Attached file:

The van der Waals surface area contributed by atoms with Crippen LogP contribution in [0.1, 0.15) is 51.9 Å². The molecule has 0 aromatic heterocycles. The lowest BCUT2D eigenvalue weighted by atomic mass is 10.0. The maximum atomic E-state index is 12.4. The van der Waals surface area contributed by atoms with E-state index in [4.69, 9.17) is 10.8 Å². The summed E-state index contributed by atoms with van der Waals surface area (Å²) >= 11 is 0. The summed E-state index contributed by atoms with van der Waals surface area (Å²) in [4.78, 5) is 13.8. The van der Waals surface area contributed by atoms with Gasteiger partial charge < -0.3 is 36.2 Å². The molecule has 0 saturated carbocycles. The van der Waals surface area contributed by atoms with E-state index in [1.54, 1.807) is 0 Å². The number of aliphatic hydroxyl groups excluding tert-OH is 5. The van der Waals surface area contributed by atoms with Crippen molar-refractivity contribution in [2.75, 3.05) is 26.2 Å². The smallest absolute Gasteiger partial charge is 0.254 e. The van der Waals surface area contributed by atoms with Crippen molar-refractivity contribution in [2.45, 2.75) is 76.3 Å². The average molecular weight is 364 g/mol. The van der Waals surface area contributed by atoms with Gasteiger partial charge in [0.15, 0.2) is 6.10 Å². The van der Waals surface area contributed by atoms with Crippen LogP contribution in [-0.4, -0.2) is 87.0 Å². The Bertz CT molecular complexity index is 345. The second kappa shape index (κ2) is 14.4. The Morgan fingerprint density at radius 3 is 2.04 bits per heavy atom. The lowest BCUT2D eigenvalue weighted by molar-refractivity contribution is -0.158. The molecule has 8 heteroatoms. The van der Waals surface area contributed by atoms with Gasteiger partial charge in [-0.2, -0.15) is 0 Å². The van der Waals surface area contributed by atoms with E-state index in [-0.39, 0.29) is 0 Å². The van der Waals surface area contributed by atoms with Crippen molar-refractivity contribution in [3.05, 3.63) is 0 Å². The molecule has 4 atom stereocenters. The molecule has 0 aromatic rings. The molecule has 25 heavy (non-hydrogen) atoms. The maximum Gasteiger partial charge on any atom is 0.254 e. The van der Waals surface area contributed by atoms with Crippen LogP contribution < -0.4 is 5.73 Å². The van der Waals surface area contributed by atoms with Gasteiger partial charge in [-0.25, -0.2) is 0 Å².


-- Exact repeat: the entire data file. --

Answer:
The van der Waals surface area contributed by atoms with Crippen LogP contribution in [0.1, 0.15) is 51.9 Å². The molecule has 0 aromatic heterocycles. The lowest BCUT2D eigenvalue weighted by atomic mass is 10.0. The maximum atomic E-state index is 12.4. The van der Waals surface area contributed by atoms with E-state index in [4.69, 9.17) is 10.8 Å². The summed E-state index contributed by atoms with van der Waals surface area (Å²) >= 11 is 0. The summed E-state index contributed by atoms with van der Waals surface area (Å²) in [4.78, 5) is 13.8. The van der Waals surface area contributed by atoms with Gasteiger partial charge < -0.3 is 36.2 Å². The molecule has 0 saturated carbocycles. The van der Waals surface area contributed by atoms with E-state index in [1.54, 1.807) is 0 Å². The number of aliphatic hydroxyl groups excluding tert-OH is 5. The van der Waals surface area contributed by atoms with Crippen molar-refractivity contribution in [2.75, 3.05) is 26.2 Å². The smallest absolute Gasteiger partial charge is 0.254 e. The van der Waals surface area contributed by atoms with Crippen molar-refractivity contribution in [2.45, 2.75) is 76.3 Å². The average molecular weight is 364 g/mol. The van der Waals surface area contributed by atoms with Gasteiger partial charge in [0.15, 0.2) is 6.10 Å². The van der Waals surface area contributed by atoms with Crippen LogP contribution in [-0.4, -0.2) is 87.0 Å². The Bertz CT molecular complexity index is 345. The second kappa shape index (κ2) is 14.4. The Morgan fingerprint density at radius 3 is 2.04 bits per heavy atom. The lowest BCUT2D eigenvalue weighted by molar-refractivity contribution is -0.158. The molecule has 8 heteroatoms. The van der Waals surface area contributed by atoms with Gasteiger partial charge in [-0.2, -0.15) is 0 Å². The van der Waals surface area contributed by atoms with E-state index in [-0.39, 0.29) is 0 Å². The van der Waals surface area contributed by atoms with Crippen molar-refractivity contribution in [3.05, 3.63) is 0 Å². The molecule has 4 atom stereocenters. The molecule has 0 aromatic rings. The molecule has 25 heavy (non-hydrogen) atoms. The maximum Gasteiger partial charge on any atom is 0.254 e. The van der Waals surface area contributed by atoms with Crippen LogP contribution < -0.4 is 5.73 Å². The van der Waals surface area contributed by atoms with Gasteiger partial charge in [-0.25, -0.2) is 0 Å².